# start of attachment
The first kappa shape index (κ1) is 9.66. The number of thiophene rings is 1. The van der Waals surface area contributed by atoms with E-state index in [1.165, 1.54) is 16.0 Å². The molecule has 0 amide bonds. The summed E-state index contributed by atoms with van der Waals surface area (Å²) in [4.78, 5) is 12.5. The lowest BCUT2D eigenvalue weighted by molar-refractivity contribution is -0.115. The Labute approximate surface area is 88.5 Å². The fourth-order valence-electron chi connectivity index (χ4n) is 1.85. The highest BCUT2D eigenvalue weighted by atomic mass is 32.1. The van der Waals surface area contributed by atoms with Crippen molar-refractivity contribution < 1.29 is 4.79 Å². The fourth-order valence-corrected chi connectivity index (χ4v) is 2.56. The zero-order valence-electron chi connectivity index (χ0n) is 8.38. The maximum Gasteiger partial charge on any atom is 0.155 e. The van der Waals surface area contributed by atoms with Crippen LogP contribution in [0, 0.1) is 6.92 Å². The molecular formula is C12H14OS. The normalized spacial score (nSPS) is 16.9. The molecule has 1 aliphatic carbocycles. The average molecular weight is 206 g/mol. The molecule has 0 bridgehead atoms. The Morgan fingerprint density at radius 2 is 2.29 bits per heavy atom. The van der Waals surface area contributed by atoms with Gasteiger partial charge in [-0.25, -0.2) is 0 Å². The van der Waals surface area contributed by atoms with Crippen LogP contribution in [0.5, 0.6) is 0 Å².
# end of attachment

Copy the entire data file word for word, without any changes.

The first kappa shape index (κ1) is 9.66. The number of thiophene rings is 1. The van der Waals surface area contributed by atoms with E-state index in [1.165, 1.54) is 16.0 Å². The molecule has 0 amide bonds. The summed E-state index contributed by atoms with van der Waals surface area (Å²) in [4.78, 5) is 12.5. The lowest BCUT2D eigenvalue weighted by molar-refractivity contribution is -0.115. The Labute approximate surface area is 88.5 Å². The fourth-order valence-electron chi connectivity index (χ4n) is 1.85. The highest BCUT2D eigenvalue weighted by atomic mass is 32.1. The van der Waals surface area contributed by atoms with Crippen molar-refractivity contribution < 1.29 is 4.79 Å². The fourth-order valence-corrected chi connectivity index (χ4v) is 2.56. The zero-order valence-electron chi connectivity index (χ0n) is 8.38. The maximum Gasteiger partial charge on any atom is 0.155 e. The van der Waals surface area contributed by atoms with Crippen LogP contribution in [0, 0.1) is 6.92 Å². The molecular formula is C12H14OS. The normalized spacial score (nSPS) is 16.9. The molecule has 1 aliphatic carbocycles. The average molecular weight is 206 g/mol. The molecule has 0 bridgehead atoms. The Morgan fingerprint density at radius 2 is 2.29 bits per heavy atom. The van der Waals surface area contributed by atoms with Gasteiger partial charge in [-0.25, -0.2) is 0 Å². The van der Waals surface area contributed by atoms with Crippen LogP contribution in [0.5, 0.6) is 0 Å².